Research Questions and Methodology

The overall question that we explore in this paper is “why and when identifiability and transportability of causal effects can be exploited in configurable systems?” We hypothesize that estimating causal effects from observational studies alone, without performing randomized experiments or manipulations of any kind (causal inference of this sort is called identification [Pearl2009]) is possible for configurable software systems. Also, we speculate that causal relations in the source and the target are somehow related. To understand the notion of identification and relatedness that we find for environmental changes, we explore three questions. [backgroundcolor=blue!20] RQ1. Is it possible to estimate causal effects of configuration options on performance from observational studies alone? If we can establish with RQ1 that causal effects of configuration options on the performance are estimable, this would be promising for performance modeling in configurable systems because it helps us to estimate an accurate, reliable, and less costly causal effect in an environment. Even if not all causal effects may be estimable, we explore which configuration options are influential on performance. [backgroundcolor=blue!20] RQ2. Is the causal effect of configuration options on performance transportable across environments? RQ2 concerns transferable knowledge from source that can be exploited to learn an accurate and less costly performance model for the target environment. Specifically, we explore how the causal effects of influential options are transportable across environments and how they can be estimated. [backgroundcolor=blue!20] RQ3. Is it possible to recover conditional probabilities from selection-biased data to the entire population? RQ3 concerns transferable knowledge that can be exploited for recovering conditional probabilities from selection-biased data to the population. Specifically, we explore whether causal/statistical relations between configuration options and performance measures are recoverable from biased sample without resorting to external information.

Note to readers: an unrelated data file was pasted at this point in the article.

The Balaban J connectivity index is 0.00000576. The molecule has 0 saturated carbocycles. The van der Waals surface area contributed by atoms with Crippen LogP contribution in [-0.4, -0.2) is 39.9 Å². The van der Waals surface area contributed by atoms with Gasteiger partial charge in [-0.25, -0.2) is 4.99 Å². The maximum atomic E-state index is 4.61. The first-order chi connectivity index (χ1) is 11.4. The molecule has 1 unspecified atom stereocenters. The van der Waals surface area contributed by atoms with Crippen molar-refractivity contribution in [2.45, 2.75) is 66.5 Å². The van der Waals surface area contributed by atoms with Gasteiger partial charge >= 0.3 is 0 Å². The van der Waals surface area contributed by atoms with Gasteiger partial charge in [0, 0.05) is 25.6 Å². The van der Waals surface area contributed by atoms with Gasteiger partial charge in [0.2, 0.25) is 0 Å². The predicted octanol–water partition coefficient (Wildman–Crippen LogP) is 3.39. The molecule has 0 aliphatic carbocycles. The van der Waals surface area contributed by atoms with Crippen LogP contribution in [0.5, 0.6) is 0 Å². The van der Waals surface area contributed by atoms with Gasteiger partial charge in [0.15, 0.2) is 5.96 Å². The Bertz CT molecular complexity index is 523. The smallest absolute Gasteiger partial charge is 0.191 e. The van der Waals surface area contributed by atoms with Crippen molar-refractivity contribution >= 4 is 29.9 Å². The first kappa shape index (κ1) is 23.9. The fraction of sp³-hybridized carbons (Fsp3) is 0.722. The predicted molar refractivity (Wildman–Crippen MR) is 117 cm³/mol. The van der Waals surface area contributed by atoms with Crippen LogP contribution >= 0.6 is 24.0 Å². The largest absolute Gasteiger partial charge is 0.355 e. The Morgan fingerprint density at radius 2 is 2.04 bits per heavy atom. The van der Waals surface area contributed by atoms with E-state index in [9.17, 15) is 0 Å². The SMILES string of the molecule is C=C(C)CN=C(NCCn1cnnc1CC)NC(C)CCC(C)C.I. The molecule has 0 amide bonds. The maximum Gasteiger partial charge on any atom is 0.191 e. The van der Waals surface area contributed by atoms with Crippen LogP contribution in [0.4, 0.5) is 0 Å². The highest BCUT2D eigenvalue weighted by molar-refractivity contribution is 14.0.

Methodology

Design: We investigate causal effects of configuration options on performance measures across environments. So, we need to establish the performance of a system and how it is affected by configuration options in multiple environments. As in [Jamshidi et al.2017], we measure the performance of each system using standard benchmarks and repeat the measurements across a large number of configurations. We then repeat this process for several changes to the environment: using different hardware, workloads, and versions of the system. Finally, we perform the analysis of relatedness by comparing the performance and how it is affected by options across environments. We perform comparison of a total of 65 environment changes.

Analysis: For answering the research questions, we formulate three hypotheses about:

  • Identifiability: The causal effect of on is identifiable from a causal graph if the quantity can be computed uniquely from any positive probability of the observed variables [Pearl2009].

  • Transportability: Given two environments, denoted and , characterized by probability distributions and , and causal diagrams and , respectively, a causal relation is said to be transportable from to if is estimable from the set of interventions on , and is identified from , and [Pearl and Bareinboim2011].

  • Recovering conditional probabilities: Given a causal graph augmented with a node encoding the selection mechanism, the distribution is said to be -recoverable from selection-biased data in if the assumptions embedded in the causal model renders expressible in terms of the distribution under selection bias [Bareinboim, Tian, and Pearl2014].

For each hypothesis, we recover the corresponding causal graph and analyze 65 environment changes in four subject systems mentioned below. For each hypothesis, we discuss how commonly we identify this kind of estimation and whether we can identify classes of changes for which this estimation is characteristic. If we find out that for an environmental change a hypothesis holds, it means that enough knowledge is available to estimate causal effects/ conditional probabilities across environments.

Subject systems

In this study, we selected four configurable software systems from different domains, with different functionalities, and written in different programming languages (Table 1). Further details can be found in [Jamshidi et al.2017].

System Domain
SPEAR SAT solver 14 16384 3 4 2
SQLite Database 14 1000 2 14 2
x264 Video encoder 16 4000 2 3 3
XGBoost Machine learning 12 4096 3 3 1
Table 1: : configuration options; : configurations; : hardware; : analyzed workload; : analyzed versions.

Identification of Causal Effects (RQ1)

We can derive a complete solution to the problem of identification whenever assumptions are expressible in a DAG form. This entails (i) graphical and algorithmic criteria for deciding identifiability of causal effects, (ii) automated procedures for extracting all identifiable estimand [Pearl1995, Huang and Valtorta2006, Shpitser and Pearl2006].